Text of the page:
Boy Erased

Nash and Joel Edgerton are two of the most underrated guys making movies today. These brothers from Australia have given us some great films. I won’t list them all, except to say I’ve seen over 50,000 movies, and their film The Square (from 2008 not the 2017 film) is one of the best I’ve ever seen. And Gringo from earlier this year didn’t get a fair shake from the critics. Anyway, Boy Erased is written, directed, and co-starring Joel Edgerton (Nash is involved behind the scenes). It tackles the issue of conversion therapy. A few months ago, the disappointing The Miseducation of Cameron Post (Chloe Grace Moretz) also covered the same ground. It’s interesting that Edgerton took a caring approach to this subject matter, yet never gets too melodramatic.

Lucas Hedges, who earned an Oscar nomination for Manchester by the Sea, and was brilliant in Ladybird (you can currently see him in mid90s), plays Jared. He’s a high school senior that’s the all-American boy. He plays on the basketball team. He dates a cheerleader. He has a loving family, and even works part-time at the car dealership his dad owns.

The dad is played Russell Crowe, and it’s the only performance in the movie that didn’t work for me. I felt he was miscast (he also looked a lot like John Goodman).

He not only runs a successful business, he’s a Baptist minister. That would probably make a father a bit more on the strict side when it comes to raising children. It’s certainly a lot tougher when it comes to a child telling their parents they might be gay.

Nicole Kidman, who played a grieving mom wonderfully in Rabbit Hole, does a terrific job in this as the faithful wife and supportive mom. It’s a shame that she seemingly agrees with her husband that conversion therapy is the way to go for Jared.

What’s interesting about this true story is that Jared gives this conversion therapy the ol’ college try. He actually starts going to college, and is checked into a facility where they can try to reprogram him. He’s a smart kid, and quickly realizes how insane the whole process is. But again, he’s trying to make it work. That’s harder when you have some people at the facility that are horrible. One of those people would be a former drug addict, played by Red Hot Chili Peppers bassist Flea. He seems like such a natural as he barks orders at kids like a drill sergeant in the Army. There’s a scene where he calls Jared a gay slur in the bathroom, that just breaks your heart; partly because the head counselor of this facility is played by Joel Edgerton as a nice guy. Because I’ve seen so many movies, I was waiting for the villainous tropes to rear their ugly heads. It was my wife that pointed out to me, he’s not a bad person, just misguided. Some of the things he was doing with the kids are things psychiatrists do to help their patients. He has them talk about not getting along with their parents and other cathartic things. The problem is these counselors believe this hogwash. So what he’s doing really isn’t helping the people there, but making matters worse. That doesn’t make him a Nurse Ratched, though. And the film is much more interesting for that. It’s also neat to witness Jared come to grips with his dad, yet never wavering in his love for his father.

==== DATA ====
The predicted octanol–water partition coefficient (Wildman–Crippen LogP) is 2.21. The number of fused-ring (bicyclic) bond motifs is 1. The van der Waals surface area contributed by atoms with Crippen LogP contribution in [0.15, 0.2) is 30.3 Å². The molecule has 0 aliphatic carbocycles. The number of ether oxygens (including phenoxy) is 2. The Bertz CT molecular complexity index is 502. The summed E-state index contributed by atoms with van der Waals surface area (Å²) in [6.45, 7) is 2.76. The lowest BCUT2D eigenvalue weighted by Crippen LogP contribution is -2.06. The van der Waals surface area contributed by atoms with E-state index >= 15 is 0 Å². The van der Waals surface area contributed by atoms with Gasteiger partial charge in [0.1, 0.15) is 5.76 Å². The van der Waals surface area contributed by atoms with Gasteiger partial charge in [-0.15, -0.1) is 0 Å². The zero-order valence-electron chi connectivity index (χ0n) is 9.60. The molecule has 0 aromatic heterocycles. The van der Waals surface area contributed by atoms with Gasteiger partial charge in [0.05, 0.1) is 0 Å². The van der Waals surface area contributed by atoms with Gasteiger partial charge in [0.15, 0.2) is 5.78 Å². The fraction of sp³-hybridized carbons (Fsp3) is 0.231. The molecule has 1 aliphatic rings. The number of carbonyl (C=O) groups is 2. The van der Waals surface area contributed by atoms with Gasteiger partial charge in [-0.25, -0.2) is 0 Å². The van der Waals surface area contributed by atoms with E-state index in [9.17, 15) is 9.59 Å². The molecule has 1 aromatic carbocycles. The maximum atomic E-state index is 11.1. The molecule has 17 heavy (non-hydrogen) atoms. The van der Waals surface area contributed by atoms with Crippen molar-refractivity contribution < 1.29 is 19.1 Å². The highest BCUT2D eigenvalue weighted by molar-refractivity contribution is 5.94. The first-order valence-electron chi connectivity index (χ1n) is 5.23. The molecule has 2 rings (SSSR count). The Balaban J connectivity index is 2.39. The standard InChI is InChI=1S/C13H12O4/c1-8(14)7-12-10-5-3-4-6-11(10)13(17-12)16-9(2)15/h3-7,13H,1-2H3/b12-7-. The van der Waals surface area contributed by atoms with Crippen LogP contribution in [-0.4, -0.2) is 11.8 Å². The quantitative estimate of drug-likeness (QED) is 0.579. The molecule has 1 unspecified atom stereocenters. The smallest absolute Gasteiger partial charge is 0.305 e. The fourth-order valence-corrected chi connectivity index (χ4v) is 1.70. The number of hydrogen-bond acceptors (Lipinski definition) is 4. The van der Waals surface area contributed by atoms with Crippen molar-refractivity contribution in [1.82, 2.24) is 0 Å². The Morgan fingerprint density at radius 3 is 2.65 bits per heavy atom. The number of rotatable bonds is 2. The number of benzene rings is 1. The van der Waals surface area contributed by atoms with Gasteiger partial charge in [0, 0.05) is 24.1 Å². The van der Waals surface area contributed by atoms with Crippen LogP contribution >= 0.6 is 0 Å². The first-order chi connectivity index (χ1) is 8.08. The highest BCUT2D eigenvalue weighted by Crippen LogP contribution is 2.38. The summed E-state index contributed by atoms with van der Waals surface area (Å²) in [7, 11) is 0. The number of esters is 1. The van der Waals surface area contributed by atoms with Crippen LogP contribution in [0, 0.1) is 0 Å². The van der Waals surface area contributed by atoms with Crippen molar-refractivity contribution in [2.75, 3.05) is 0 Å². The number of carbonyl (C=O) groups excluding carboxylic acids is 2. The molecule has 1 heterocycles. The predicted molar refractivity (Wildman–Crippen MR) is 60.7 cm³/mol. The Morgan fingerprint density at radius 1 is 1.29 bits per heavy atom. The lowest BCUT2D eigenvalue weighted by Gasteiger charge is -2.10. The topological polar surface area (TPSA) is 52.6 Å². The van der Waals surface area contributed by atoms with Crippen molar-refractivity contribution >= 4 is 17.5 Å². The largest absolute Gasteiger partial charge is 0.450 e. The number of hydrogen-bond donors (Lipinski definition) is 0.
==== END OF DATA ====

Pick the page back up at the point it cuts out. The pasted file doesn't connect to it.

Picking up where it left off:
A few critics I’ve seen commenting on this movie are getting all that wrong. They’re saying that the film doesn’t get dark enough. Well, it’s Jared’s true story. And I’d say…the rape scene in this is about as dark as you can get. It’s one of the most powerful scenes you’ll see all year.

Another critic said that all the characters are palatable to placate the side they might offend. Again, an idiotic statement. This is true story that’s a bit understated. Edgerton never turns it into Lifetime TV movie drivel.

It was interesting to meet some of the other kids staying at the facility. It was also interesting to think about what this does to families as well. It’s a safe bet that 0% of these conversion therapies work (despite some people that have gone through them trying to convince themselves and others that they do). So to watch how Jared handles his family during the whole process is intriguing.

It’s smart that these characters aren’t one-dimensional. Another filmmaker would have tempted to make the father a horrible person, and over the top. Or, make him turn around completely and accept his son at the end. Yet how realistic are either of those scenarios?

I was lucky enough to catch this on the closing night of the San Diego International Film Festival. You’ll be lucky enough to catch it this weekend in Hillcrest, or at the Angelika Film Center in Carmel Mountain Ranch.

3 ½ stars out of 5.



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